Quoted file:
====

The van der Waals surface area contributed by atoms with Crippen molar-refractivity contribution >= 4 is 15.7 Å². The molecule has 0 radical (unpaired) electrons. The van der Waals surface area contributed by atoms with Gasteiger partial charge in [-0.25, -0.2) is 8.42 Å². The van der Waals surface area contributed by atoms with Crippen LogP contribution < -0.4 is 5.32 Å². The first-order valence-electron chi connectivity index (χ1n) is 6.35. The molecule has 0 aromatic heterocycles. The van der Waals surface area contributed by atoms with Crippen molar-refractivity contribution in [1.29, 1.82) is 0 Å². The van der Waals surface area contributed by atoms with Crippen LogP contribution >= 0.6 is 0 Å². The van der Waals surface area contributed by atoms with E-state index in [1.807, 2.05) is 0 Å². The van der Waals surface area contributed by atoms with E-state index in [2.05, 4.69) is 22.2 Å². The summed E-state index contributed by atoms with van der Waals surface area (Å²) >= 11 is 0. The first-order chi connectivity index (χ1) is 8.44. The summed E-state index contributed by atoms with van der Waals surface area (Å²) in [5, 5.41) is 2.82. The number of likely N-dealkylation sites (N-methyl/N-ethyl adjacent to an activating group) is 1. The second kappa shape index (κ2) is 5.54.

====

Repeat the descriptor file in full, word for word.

The van der Waals surface area contributed by atoms with Crippen molar-refractivity contribution >= 4 is 15.7 Å². The molecule has 0 radical (unpaired) electrons. The van der Waals surface area contributed by atoms with Gasteiger partial charge in [-0.25, -0.2) is 8.42 Å². The van der Waals surface area contributed by atoms with Crippen LogP contribution < -0.4 is 5.32 Å². The first-order valence-electron chi connectivity index (χ1n) is 6.35. The molecule has 0 aromatic heterocycles. The van der Waals surface area contributed by atoms with Crippen molar-refractivity contribution in [1.29, 1.82) is 0 Å². The van der Waals surface area contributed by atoms with Crippen LogP contribution >= 0.6 is 0 Å². The van der Waals surface area contributed by atoms with E-state index in [1.807, 2.05) is 0 Å². The van der Waals surface area contributed by atoms with E-state index in [2.05, 4.69) is 22.2 Å². The summed E-state index contributed by atoms with van der Waals surface area (Å²) >= 11 is 0. The first-order chi connectivity index (χ1) is 8.44. The summed E-state index contributed by atoms with van der Waals surface area (Å²) in [5, 5.41) is 2.82. The number of likely N-dealkylation sites (N-methyl/N-ethyl adjacent to an activating group) is 1. The second kappa shape index (κ2) is 5.54.